Callin’ Coyotes with Mark Zepp


In the late 1990’s, I found myself living out of my Ford 350 van, pulling a 20 foot Wells Cargo trailer, filled with a gas grill, ammo and fur stretchers,  and traveling the wide open roads of the wild west.  I had graduated from college in OH in 1986 and then spent close to the next ten years working in MO for a company by the name of Wick Outdoor Works.  John Wick was, and is today, perhaps the most knowledgeable and famous coon hound trainer and personality in that sport.  As a kid he was one of my hero’s and it was a dream fulfilled to work for he an Linda and to be John ‘s “right hand man” for all of those years.


As I look back on that time, much of my life was like a traveling carnival act.  I worked almost every day of the year for several years and spent months of the year on the road, traveling from one hound event to the next in the south and Midwest.  It was a great life for a young, single guy, but like all good things, it came to an end when I was unable to buy into the company I was working for.


So I left and was unsure what the next adventure in my life would be.  I spent a few months on the island of Maui and then flew back to MO where my “rig” was waiting at my friends, Dave and Betty  Hollenberg, farm.  I had $4k in cash in the van hidden in a water jug, no house payment, no debt, no responsibilities and a desire to see the world and call coyotes.


I had blown into a predator calls and coon squallers since I was kid and called fox while growing up on our thousand acre farm in OH and then, years later, calling coyotes while in MO.  As a kid and young adult I fished, trapped, bow hunted, called and coon hunted.  I had very few other interests in life and always knew that hunting and being outdoors meant more to me that anyone else I knew at that time.  Even as a kid, I was never been good at moderation.  Whatever I do, I usually do with 100% gusto and have only recently been able to find a little balance and moderation, which I credit to my wife Amber.  I think it’s healthier, both mentally and physically.


As I look back, I can honestly say, that getting a formal education through college was single toughest event I’ve ever faced in life.  I had close to zero desire to be there, yet that small piece of paper is a real deal breaker down the road of life and those extremely liberal viewed professors seemed to know that.  I took me five long years and I can’t thank my folks enough for paying almost every nickel of it.  I know they would be disappointed to hear this, but to this day, I consider the entire college experience to be highly over rated.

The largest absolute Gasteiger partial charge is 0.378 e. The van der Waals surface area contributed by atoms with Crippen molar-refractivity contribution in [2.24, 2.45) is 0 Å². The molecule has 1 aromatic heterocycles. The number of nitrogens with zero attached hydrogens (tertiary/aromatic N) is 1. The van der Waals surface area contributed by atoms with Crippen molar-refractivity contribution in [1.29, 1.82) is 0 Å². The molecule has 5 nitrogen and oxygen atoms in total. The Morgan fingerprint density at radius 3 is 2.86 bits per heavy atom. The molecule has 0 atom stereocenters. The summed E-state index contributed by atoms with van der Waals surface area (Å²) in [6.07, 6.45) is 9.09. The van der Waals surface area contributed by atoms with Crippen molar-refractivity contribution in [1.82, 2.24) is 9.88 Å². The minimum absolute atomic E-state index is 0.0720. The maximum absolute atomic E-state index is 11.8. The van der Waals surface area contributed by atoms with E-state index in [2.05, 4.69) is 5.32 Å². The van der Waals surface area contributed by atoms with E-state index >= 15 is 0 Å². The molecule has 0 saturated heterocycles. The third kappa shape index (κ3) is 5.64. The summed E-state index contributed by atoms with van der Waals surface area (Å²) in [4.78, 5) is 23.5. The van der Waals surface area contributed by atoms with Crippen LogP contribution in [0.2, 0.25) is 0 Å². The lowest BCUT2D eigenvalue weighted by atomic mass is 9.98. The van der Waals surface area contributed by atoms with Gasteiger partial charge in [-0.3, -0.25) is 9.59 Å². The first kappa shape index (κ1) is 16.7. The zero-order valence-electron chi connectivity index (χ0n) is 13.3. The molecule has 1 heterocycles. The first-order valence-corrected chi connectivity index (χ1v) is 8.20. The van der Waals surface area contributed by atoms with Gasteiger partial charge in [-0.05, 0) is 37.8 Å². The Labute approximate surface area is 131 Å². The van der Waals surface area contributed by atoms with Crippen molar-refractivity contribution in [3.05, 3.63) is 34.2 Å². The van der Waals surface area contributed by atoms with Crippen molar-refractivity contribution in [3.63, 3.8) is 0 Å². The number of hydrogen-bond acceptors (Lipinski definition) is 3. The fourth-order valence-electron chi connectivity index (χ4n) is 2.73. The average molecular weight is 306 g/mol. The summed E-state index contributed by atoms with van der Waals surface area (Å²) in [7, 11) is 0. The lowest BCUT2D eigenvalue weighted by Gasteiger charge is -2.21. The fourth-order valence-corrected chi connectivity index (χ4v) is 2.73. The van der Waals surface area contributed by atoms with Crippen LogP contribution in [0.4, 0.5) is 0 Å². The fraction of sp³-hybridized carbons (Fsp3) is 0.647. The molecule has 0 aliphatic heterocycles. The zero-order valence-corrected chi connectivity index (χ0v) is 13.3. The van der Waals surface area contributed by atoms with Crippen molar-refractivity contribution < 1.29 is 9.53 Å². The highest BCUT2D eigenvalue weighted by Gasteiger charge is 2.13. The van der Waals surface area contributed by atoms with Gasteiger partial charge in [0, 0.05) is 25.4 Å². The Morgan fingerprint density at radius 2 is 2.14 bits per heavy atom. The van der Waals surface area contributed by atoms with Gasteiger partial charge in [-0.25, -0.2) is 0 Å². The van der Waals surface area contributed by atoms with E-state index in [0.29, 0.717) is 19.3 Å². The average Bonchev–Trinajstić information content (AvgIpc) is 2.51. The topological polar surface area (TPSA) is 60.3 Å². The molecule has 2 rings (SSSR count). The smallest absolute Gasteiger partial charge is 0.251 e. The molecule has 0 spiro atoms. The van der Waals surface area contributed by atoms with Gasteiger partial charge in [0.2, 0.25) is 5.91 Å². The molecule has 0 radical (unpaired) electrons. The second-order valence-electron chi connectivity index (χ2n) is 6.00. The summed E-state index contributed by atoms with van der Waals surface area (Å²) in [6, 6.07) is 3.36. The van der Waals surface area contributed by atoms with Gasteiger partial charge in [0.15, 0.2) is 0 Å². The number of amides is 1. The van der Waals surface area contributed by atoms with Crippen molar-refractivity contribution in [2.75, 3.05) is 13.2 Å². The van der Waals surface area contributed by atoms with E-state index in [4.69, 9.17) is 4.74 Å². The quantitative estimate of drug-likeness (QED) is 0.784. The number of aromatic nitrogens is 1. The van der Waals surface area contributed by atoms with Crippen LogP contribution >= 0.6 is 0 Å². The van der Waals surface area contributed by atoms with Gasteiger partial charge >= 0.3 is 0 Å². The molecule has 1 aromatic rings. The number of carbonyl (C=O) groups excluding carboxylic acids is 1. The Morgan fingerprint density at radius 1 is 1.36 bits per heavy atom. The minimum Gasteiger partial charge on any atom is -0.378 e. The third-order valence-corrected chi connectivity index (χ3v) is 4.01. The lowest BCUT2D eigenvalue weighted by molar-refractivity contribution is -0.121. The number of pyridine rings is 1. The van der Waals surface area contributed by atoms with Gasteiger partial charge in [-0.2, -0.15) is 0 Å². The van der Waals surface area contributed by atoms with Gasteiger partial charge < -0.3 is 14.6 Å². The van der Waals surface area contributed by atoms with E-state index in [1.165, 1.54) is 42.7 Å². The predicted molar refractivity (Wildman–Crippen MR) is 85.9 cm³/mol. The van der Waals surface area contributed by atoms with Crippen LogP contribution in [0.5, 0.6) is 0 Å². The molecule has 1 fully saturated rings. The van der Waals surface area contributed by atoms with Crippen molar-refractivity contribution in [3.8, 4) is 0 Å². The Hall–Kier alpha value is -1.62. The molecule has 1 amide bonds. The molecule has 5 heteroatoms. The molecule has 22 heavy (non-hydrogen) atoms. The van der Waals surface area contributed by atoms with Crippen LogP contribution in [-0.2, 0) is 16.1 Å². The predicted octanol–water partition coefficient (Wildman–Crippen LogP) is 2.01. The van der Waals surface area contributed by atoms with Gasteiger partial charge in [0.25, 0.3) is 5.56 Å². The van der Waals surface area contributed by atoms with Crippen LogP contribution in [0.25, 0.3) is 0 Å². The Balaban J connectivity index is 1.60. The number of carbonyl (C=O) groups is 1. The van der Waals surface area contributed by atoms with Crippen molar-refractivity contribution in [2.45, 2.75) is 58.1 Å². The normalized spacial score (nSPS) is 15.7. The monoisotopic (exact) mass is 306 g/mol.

So, I spent the next year and a half in my van calling in AZ, NM, TX, SD, ND, CA, OR, WA, ID, MT and a few other states I’m sure I am over looking as I type this.  While in Idaho, I read a local sales magazine and a guy was advertising a couple of super VHS camera’s for sale.  Long story short, I bought one of them a week or so later and began filming what would end up being,  Callin’ Coyotes with Mark Zepp, From Warsaw to the Rincons.  One day, I pulled into Rawlins, WY  after killing a few coyotes in the morning, just ahead of a major snow storm.  A van, pulling a trailer, is no rig for slippery roads.  I had purchased some calls from Dan Thompson a few years earlier and on the hand written receipt, he wrote, “Stop in if you’re ever in the area.”  Since I was snowed in for several days, I called Dan and met both he and his wife, Wanda.  I stopped in a couple of times over the next few days and really hit it off with the Thompsons.  Then I headed to the Jackson Hole and the Grand Tetons.  I thought about taking a job in a resort up there as a sled guide in Yellowstone, but couldn’t shake my time with Dan.  So I called him on the phone and told him I’d like to hunt with him and film the hunts.  This was before Randy Anderson started the coyote video craze and I knew there was a market for this stuff, a guy just needed to get it on film and do a quality job with it.  Dan agreed and I spent the next couple of months in Rawlins.  I rented a hole in the wall hotel room for $60 a week, which was better than living out of the van and hunted with Dan when he was available and hunted alone when he wasn’t.  Camera and tape problems and a host of other things surfaced but we shot some great footage together and I learned a tremendous amount about hunting coyotes from Dan.  I tell everyone that I thought I was a coyote hunter and new about coyotes until I met Dan.  He taught me about vocalization and a host of other things.  I was skeptical about some of what he said at first, but in time, all of his information and his knowledge panned out to be 110% dead on.   I will be forever indebted to him for this.  Dan Thompson is a true “wolfer” in every sense of the word and there aren’t many of those guys left out there.